10 Top-Rated Tourist Attractions in Trapani
Beautifully set on a promontory at the foot of Monte Erice in northwest Sicily, Trapani is a lively and historic port. The Carthaginians made it into a naval port at the beginning of the First Punic War in 260 BC, but it was soon taken by the Romans, under whose rule it languished in obscurity until the ninth century AD, when it thrived again under the Saracene. Trade and commerce prospered under the Normans too, as well as under the Aragonese in the 15th century, when the great salt-fields were laid out. In contrast with the narrow streets of the old town, Trapani's new town to the east is one of broad public spaces. Piazza Vittorio Emanuele looks down onto lawns and the adjacent tree-shaded park of the Villa Margherita, where the Luglio Trapanese musical festival is held each July.
1 Old Town
Trapani's Old Town lies to the west of Piazza Umberto and the rail station, beginning where Via XXX Gennaio runs from north to south and filling the narrow peninsula; Corso Italia and Corso Vittorio Emanuele traverse it from east to west. In the ninth century, under the Saracen rule, the widest part of the peninsula between Via XXX Gennaio and Via Torre Arsa was the Arab Quarter, where both Arabs and Jews lived. In the lively and atmospheric lanes and alleys of the Old Town, you'll find Trapani's cathedral, along with plenty of B&Bs, small shops, and places to eat.
Accommodation: Where to Stay in Trapani - TripAdvisor.com
2 Cattedrale di San Lorenzo
The church of San Lorenzo, which did not become a cathedral until 1844, was built in 1421, and restructured in 1635 as a triple-aisled basilica that was once again redesigned and extended by Giovan Biagio Amico in 1740. Amico is responsible for a number of Trapani's churches, so you'll hear his name again. He built the side chapels and choir, and added the portico and the dome, which is flanked by four towers. The stucco work in Neoclassical-style was done at this time, as were the frescoes by Vincenzo Manno. Art works in the cathedral include a sculpture of The Dead Christ in local stone by Giacomo Tartaglia, the Eternal Father by Domenico La Bruna, and San Giorgio by Andrea Carreca, but the unquestioned treasure is a painting of the Crucifixion attributed to the Flemish painter Van Dyke.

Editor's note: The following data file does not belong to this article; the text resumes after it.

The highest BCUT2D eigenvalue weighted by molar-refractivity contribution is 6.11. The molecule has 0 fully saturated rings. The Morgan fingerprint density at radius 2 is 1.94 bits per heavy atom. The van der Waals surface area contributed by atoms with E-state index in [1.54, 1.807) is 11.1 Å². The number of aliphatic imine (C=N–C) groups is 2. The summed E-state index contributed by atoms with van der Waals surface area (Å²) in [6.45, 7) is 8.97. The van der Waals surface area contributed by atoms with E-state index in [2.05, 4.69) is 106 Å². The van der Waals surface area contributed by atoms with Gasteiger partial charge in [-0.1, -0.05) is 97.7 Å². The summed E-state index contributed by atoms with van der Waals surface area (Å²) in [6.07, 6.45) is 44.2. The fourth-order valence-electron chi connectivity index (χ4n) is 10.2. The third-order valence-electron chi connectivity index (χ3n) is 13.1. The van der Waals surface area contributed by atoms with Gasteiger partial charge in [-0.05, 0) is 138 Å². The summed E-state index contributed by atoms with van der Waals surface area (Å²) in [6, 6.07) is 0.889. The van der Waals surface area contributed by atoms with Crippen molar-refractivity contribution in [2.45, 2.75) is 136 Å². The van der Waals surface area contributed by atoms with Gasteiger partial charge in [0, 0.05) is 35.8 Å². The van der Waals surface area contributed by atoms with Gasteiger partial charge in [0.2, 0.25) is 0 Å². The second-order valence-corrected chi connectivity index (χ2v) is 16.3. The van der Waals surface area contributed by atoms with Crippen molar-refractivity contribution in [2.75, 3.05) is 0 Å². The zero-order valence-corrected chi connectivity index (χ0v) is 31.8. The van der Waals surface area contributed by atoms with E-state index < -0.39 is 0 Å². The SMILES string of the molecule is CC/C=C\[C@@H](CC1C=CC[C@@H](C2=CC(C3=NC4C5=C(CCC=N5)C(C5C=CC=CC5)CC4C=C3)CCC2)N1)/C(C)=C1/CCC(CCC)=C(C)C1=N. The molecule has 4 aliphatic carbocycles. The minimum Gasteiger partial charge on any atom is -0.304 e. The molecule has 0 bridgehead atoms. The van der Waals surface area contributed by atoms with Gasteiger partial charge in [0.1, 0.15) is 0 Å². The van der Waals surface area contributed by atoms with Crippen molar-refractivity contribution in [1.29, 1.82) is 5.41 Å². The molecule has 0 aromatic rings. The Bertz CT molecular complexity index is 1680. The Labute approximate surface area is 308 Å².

Address: Via Generale Giglio Domenico, Trapani
Built as the Chapel of the Knights Templar in 1101, this church was given to the Augustinian order in the 14th century and was restructured and enlarged, adding the current façade, a large rose window, and polygonal apse. It was modified again in the 19th century, when it was deconsecrated as a church. The apse and part of the nave of Sant'Agostino were destroyed in the Second World War and the church was again rebuilt. The door and extraordinarily beautiful rose window from the old church were saved, and this west front looks out on to the Piazza Saturno. The square is named after the 16th-century Fountain to Saturn, which refers to the myth of Trapani's founding.
Address: Piazza Sant'Agostino, Trapani
4 Santuario dell'Annunziata
The pilgrimage church of the Virgin Mary, also called the Santuario di Maria SS di Trapani, was founded as a Carmelite chapel in the 13th century, but was almost immediately replaced by a large church. The facade, with its richly decorated door and rose window, was preserved from that 14th-century church when the building was completely renovated in 1742 by G.B. Amico. He created a vaulted church with an oval dome above the chancel. Richly decorated chapels line the single aisle. The Fishermen's Chapel (Cappella dei Pescatori) is from the 15th century in the Late Gothic style with an octagonal dome and 16th-century frescoes; the domed Seamen's Chapel (Cappella dei Marinai) is from 1514-40. The Cappella della Madonna, in the choir behind the high altar, was begun in 1498 to house the statue of the Madonna of Trapani that arrived from Cyprus in 1188 and is the most revered and most copied one in Sicily. Sculpted about 1350 by Nino Pisano or his school, the image is carried in the Good Friday procession. In the 16th century this chapel was given a marble entrance arch by Antonello Gagini and his sons, and it was blocked off with a bronze grille in 1591.
The adjoining Carmelite abbey, secularized in 1866, has a beautiful cloister dating from 1650 and a wide stairwell from 1639. It now houses the Museo Regionale Pepoli, displaying Medieval architectural fragments and sculptures on the ground floor, including a 1522 statue of San Giacomo by Antonello Gagini. A wide staircase leads to the upper floor, where the Pinacotheca includes works by Titian, Paolo Veronese, Ribera and Serpotta). Other galleries display archaeological finds and local crafts, including coral jewelry.